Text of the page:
Purpose: discuss this Microsoft Windows development environment's pros and cons
What is Cygwin?
Cygwin is a freely distributable software package that provides a Unix
-like environment on a Microsoft Windows
system. It works with Windows 95, 98, NT, 2000, and possibly others. (See http://www.cygwin.com/
Cygwin consists of an emulation library and a collection of Unix (and GNU) programs ported to that library, including bash, gcc, and Tcl/Tk. The Unix tools can be used from the bash shell or from the usual Windows command shell, a.k.a. DOS prompt.
A version of the XFree86 server for X Windows, with X Windows tools, has been ported to Cygwin. It is distributed separately.
Cygwin is free.
Questions about Cygwin
Where can I learn more?http://www.cygwin.com/
Does Cygwin include Tcl and Tk?
Yes, but the version included is ported to the Cygwin environment and differs from the official Tcl/Tk code available from http://www.tcl.tk/
. The Cygwin version presumably lags behind the official releases. There also may be slight changes to get Tcl and Tk to compile under Cygwin, depending on what C compiler you use.
On the other hand, you have the opportunity to extend wish or tclsh with your own functionality by linking the cygwin tcl and tk libraries with your C-functions, possibly by using SWIG at http://www.swig.org/
Why are there such problems using TEA under Cygwin?
I believe the problems are threefold:
- historically cygwin was rather complex to install and setup for basic use (this is no longer true, I think),
- TEA itself requires the installation of extra Unixy packages on top of cygwin (autoconf, for example), and its entire operation is based around lots of implicit knowledge of Unix. When running on Windows, things which 'should work' (in the mind of the user) don't, and since it is a bunch of Unixy stuff (as opposed to pure Tcl) the user hasn't the faintest idea how to fix what went wrong (and nor should they have to!) -- these problems range from the 'wrong' use of backslashes vs not, wrong handling of paths which contain spaces, directories requiring to have (or not) a trailing forward slash, etc., etc. (i.e., lots and lots of fragility which the poor Windows user has been forced to inherit)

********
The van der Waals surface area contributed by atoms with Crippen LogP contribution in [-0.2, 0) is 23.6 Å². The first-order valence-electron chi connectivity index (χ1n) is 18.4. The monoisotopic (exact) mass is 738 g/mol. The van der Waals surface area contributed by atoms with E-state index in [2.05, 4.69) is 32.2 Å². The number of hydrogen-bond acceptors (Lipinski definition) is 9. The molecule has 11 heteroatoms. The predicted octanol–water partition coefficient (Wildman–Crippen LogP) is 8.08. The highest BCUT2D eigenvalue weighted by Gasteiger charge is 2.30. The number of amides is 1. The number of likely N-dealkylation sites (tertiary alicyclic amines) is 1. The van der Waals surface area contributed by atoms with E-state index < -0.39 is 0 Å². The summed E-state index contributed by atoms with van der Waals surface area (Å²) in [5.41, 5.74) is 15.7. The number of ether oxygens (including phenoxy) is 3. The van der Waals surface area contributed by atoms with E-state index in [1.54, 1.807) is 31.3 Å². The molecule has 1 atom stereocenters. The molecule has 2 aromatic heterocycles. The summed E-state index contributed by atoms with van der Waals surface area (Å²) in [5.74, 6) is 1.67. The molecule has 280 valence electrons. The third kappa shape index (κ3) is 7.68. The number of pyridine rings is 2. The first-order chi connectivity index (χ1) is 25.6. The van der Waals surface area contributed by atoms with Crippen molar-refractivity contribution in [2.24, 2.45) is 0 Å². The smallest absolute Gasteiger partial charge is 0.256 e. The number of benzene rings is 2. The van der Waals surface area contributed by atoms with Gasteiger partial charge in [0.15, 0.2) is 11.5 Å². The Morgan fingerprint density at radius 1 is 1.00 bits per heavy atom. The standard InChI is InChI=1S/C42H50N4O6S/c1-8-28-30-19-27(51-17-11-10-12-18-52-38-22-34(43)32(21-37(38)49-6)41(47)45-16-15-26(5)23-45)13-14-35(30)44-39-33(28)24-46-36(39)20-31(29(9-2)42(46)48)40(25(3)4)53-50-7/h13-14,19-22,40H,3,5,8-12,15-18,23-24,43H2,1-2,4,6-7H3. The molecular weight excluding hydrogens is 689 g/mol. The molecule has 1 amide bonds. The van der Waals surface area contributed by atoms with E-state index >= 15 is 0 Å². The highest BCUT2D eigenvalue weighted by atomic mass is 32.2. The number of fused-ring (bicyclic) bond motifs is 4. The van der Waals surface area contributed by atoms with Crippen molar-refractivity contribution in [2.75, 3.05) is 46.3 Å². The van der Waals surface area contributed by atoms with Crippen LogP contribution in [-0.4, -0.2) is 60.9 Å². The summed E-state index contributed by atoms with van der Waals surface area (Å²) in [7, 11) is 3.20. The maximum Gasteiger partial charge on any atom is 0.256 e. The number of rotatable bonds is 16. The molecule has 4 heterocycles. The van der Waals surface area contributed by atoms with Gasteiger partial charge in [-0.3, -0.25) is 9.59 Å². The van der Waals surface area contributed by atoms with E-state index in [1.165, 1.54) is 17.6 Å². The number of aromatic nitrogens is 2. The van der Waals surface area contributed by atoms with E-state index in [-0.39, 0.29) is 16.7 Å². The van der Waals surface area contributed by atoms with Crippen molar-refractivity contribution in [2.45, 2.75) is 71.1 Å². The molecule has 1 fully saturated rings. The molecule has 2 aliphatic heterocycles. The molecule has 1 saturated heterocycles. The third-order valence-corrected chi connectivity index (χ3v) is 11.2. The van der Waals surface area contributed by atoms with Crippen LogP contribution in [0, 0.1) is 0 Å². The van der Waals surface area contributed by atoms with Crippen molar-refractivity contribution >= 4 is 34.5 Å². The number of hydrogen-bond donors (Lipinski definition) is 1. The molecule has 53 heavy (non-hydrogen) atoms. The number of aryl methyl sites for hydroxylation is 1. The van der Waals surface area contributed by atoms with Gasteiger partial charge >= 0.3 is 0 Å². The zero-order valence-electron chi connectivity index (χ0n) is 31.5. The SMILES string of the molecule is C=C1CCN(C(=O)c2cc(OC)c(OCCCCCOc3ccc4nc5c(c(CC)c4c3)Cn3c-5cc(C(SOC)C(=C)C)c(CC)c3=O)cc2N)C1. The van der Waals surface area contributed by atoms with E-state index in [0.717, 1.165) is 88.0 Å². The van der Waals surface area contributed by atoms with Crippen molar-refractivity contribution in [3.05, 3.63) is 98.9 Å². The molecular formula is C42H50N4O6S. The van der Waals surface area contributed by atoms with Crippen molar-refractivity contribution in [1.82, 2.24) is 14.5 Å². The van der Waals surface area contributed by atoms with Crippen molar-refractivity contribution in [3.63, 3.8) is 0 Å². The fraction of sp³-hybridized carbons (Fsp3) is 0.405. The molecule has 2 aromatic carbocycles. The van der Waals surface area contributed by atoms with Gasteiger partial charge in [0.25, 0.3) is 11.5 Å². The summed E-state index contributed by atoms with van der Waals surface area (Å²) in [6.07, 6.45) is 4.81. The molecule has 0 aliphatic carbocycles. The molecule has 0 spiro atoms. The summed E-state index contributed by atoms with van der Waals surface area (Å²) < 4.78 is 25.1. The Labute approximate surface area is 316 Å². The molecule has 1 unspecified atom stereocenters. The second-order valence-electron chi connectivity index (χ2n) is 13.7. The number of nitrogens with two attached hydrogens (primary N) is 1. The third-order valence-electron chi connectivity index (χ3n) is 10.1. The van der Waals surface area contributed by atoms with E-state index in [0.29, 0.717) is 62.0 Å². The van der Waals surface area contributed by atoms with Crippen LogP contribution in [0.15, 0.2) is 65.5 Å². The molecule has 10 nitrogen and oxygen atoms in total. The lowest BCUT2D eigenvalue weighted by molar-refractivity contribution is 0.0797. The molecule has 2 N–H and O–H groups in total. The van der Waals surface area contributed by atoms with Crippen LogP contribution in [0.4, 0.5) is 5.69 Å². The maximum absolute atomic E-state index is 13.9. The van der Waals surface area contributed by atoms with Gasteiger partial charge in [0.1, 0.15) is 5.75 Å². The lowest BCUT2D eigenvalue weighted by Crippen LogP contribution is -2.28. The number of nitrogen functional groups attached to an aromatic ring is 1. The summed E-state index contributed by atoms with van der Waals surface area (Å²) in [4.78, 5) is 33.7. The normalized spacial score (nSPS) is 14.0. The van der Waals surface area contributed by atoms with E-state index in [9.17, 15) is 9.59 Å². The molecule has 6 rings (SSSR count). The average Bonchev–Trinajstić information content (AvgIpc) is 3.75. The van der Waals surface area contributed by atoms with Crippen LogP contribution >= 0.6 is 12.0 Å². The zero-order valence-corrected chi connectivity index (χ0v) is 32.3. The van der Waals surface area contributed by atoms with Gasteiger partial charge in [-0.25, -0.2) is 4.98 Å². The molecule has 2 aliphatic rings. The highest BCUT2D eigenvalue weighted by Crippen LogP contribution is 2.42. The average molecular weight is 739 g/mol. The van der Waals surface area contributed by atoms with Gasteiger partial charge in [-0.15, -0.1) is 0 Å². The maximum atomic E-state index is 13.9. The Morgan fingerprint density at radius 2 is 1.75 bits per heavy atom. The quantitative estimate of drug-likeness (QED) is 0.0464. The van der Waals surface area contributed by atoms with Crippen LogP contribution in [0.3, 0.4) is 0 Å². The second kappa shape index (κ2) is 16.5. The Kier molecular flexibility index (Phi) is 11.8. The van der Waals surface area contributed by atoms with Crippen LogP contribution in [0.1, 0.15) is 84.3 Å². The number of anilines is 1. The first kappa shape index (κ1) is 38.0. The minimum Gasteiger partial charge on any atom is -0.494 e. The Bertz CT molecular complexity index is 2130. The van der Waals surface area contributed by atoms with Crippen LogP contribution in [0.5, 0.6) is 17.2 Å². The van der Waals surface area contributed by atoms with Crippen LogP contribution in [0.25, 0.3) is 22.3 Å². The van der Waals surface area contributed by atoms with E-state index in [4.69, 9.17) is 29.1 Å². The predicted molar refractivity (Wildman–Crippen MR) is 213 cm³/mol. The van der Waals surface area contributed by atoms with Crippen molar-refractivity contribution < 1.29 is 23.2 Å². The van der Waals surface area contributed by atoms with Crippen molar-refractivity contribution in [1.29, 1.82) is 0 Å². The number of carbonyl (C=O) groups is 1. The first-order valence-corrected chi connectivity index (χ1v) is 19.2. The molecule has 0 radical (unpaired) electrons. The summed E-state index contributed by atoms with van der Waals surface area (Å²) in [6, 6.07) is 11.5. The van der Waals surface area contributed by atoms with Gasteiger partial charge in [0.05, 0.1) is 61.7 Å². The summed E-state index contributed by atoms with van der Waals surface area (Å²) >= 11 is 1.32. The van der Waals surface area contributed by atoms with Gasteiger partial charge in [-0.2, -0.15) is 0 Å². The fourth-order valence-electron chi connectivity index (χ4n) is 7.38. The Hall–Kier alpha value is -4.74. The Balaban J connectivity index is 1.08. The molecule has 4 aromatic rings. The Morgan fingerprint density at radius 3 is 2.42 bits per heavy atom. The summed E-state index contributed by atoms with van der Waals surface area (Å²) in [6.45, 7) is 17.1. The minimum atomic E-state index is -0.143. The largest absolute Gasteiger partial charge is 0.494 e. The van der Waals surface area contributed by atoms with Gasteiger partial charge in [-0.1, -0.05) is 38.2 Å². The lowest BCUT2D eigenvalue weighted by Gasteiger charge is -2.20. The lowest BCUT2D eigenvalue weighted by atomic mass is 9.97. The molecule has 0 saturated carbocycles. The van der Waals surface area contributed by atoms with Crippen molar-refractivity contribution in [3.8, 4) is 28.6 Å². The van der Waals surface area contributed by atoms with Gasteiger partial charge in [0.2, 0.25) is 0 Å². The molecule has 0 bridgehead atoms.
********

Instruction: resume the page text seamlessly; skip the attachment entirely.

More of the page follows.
- TEA itself is full of bugs, on Unix as well as Windows (it could be true that Jeff finally fixed most/all of these bugs in early 2002 for the sampleextension, but that was a bit too late for most people, and obviously doesn't help with any extension which tried to copy the sampleextension before).
What compiler should I use with cygwin?
To build Cygwin executables, use the gcc
included in the Cygwin package. This applies as well when building the Cygwin version of Tcl/Tk.
To build normal Windows executables, use the Cygwin gcc with Mingw http://www.mingw.org/
, a version of which is included with cygwin. This configuration can be used to compile the standard Tcl/Tk distribution into a standard Windows executable. See win/README in the Tcl/Tk distribution for details.
Are there any special add-on packages that would be useful when developing with Cygwin?TV
you may want to type
assuming you clicked XFree86 in the 'setup' installer.
That gives you X Windows emulation on ms windows, that is a big window which has contents just like on an X server/client setup, like on Linux
. In fact it easily cooperates with Linux, by changing the DISPLAY variable to some other machine running either the same or linux (with gui) or Unix, and setting xhost +your.machine on the other machine, and running a shell on you machine, it appear on the other. Maybe worth a separate page, but I guess many will know. The reverse is also fine, the main screen can be refered to as :0, so
Note that bash requires the use of export to set shell variables, 'set' results gets lost.
in any terminal window on the X screen you can type